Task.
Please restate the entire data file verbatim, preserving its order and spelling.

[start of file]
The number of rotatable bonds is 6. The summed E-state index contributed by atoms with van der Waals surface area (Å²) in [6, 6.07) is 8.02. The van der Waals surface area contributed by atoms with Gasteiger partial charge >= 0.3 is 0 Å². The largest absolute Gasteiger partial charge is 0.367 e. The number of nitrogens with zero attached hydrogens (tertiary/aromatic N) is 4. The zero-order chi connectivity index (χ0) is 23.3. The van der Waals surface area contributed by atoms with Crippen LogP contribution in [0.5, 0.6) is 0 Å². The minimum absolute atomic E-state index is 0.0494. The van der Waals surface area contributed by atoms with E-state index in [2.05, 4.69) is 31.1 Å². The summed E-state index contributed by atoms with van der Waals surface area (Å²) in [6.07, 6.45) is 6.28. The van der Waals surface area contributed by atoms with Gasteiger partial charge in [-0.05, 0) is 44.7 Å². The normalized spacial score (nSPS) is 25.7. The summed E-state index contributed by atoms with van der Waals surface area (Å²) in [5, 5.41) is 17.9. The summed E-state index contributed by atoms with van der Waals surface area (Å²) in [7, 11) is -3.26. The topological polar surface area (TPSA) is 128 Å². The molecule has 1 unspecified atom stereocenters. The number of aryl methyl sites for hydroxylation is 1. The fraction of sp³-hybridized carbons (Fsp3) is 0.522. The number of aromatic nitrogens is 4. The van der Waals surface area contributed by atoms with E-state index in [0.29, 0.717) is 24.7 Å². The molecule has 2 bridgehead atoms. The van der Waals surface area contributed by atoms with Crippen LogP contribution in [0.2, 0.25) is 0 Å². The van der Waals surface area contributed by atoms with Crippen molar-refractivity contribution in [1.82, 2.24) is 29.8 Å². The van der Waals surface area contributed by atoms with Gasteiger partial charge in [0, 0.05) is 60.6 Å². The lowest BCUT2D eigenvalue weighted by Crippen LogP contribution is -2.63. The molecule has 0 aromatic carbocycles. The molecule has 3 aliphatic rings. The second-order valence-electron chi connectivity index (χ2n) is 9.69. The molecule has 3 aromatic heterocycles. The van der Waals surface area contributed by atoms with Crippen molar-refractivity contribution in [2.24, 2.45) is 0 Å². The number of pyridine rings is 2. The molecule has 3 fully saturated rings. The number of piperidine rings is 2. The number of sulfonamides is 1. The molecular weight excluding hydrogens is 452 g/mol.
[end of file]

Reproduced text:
The number of rotatable bonds is 6. The summed E-state index contributed by atoms with van der Waals surface area (Å²) in [6, 6.07) is 8.02. The van der Waals surface area contributed by atoms with Gasteiger partial charge >= 0.3 is 0 Å². The largest absolute Gasteiger partial charge is 0.367 e. The number of nitrogens with zero attached hydrogens (tertiary/aromatic N) is 4. The zero-order chi connectivity index (χ0) is 23.3. The van der Waals surface area contributed by atoms with Crippen LogP contribution in [0.5, 0.6) is 0 Å². The minimum absolute atomic E-state index is 0.0494. The van der Waals surface area contributed by atoms with E-state index in [2.05, 4.69) is 31.1 Å². The summed E-state index contributed by atoms with van der Waals surface area (Å²) in [6.07, 6.45) is 6.28. The van der Waals surface area contributed by atoms with Gasteiger partial charge in [-0.05, 0) is 44.7 Å². The normalized spacial score (nSPS) is 25.7. The summed E-state index contributed by atoms with van der Waals surface area (Å²) in [5, 5.41) is 17.9. The summed E-state index contributed by atoms with van der Waals surface area (Å²) in [7, 11) is -3.26. The topological polar surface area (TPSA) is 128 Å². The molecule has 1 unspecified atom stereocenters. The number of aryl methyl sites for hydroxylation is 1. The fraction of sp³-hybridized carbons (Fsp3) is 0.522. The number of aromatic nitrogens is 4. The van der Waals surface area contributed by atoms with E-state index in [0.29, 0.717) is 24.7 Å². The molecule has 2 bridgehead atoms. The van der Waals surface area contributed by atoms with Crippen LogP contribution in [0.2, 0.25) is 0 Å². The van der Waals surface area contributed by atoms with Crippen molar-refractivity contribution in [1.82, 2.24) is 29.8 Å². The van der Waals surface area contributed by atoms with Gasteiger partial charge in [0, 0.05) is 60.6 Å². The lowest BCUT2D eigenvalue weighted by Crippen LogP contribution is -2.63. The molecule has 0 aromatic carbocycles. The molecule has 3 aliphatic rings. The second-order valence-electron chi connectivity index (χ2n) is 9.69. The molecule has 3 aromatic heterocycles. The van der Waals surface area contributed by atoms with Crippen molar-refractivity contribution in [2.24, 2.45) is 0 Å². The number of pyridine rings is 2. The molecule has 3 fully saturated rings. The number of piperidine rings is 2. The number of sulfonamides is 1. The molecular weight excluding hydrogens is 452 g/mol.